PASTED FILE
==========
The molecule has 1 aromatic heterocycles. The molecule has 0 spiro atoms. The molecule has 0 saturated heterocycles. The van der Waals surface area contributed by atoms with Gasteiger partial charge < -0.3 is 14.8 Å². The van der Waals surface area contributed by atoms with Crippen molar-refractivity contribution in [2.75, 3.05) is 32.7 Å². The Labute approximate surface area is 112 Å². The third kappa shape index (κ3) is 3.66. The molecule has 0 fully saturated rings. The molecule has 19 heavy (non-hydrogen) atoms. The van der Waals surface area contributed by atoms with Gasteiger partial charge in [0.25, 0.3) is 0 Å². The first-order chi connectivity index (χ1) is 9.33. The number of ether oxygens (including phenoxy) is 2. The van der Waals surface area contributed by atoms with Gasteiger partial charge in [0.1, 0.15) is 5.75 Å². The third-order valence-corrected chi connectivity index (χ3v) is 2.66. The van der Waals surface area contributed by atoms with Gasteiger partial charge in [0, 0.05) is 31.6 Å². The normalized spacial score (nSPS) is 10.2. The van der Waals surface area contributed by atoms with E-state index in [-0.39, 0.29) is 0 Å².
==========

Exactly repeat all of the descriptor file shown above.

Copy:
The molecule has 1 aromatic heterocycles. The molecule has 0 spiro atoms. The molecule has 0 saturated heterocycles. The van der Waals surface area contributed by atoms with Gasteiger partial charge < -0.3 is 14.8 Å². The van der Waals surface area contributed by atoms with Crippen molar-refractivity contribution in [2.75, 3.05) is 32.7 Å². The Labute approximate surface area is 112 Å². The third kappa shape index (κ3) is 3.66. The molecule has 0 fully saturated rings. The molecule has 19 heavy (non-hydrogen) atoms. The van der Waals surface area contributed by atoms with Gasteiger partial charge in [0.25, 0.3) is 0 Å². The first-order chi connectivity index (χ1) is 9.33. The number of ether oxygens (including phenoxy) is 2. The van der Waals surface area contributed by atoms with Gasteiger partial charge in [0.1, 0.15) is 5.75 Å². The third-order valence-corrected chi connectivity index (χ3v) is 2.66. The van der Waals surface area contributed by atoms with Gasteiger partial charge in [0, 0.05) is 31.6 Å². The normalized spacial score (nSPS) is 10.2. The van der Waals surface area contributed by atoms with E-state index in [-0.39, 0.29) is 0 Å².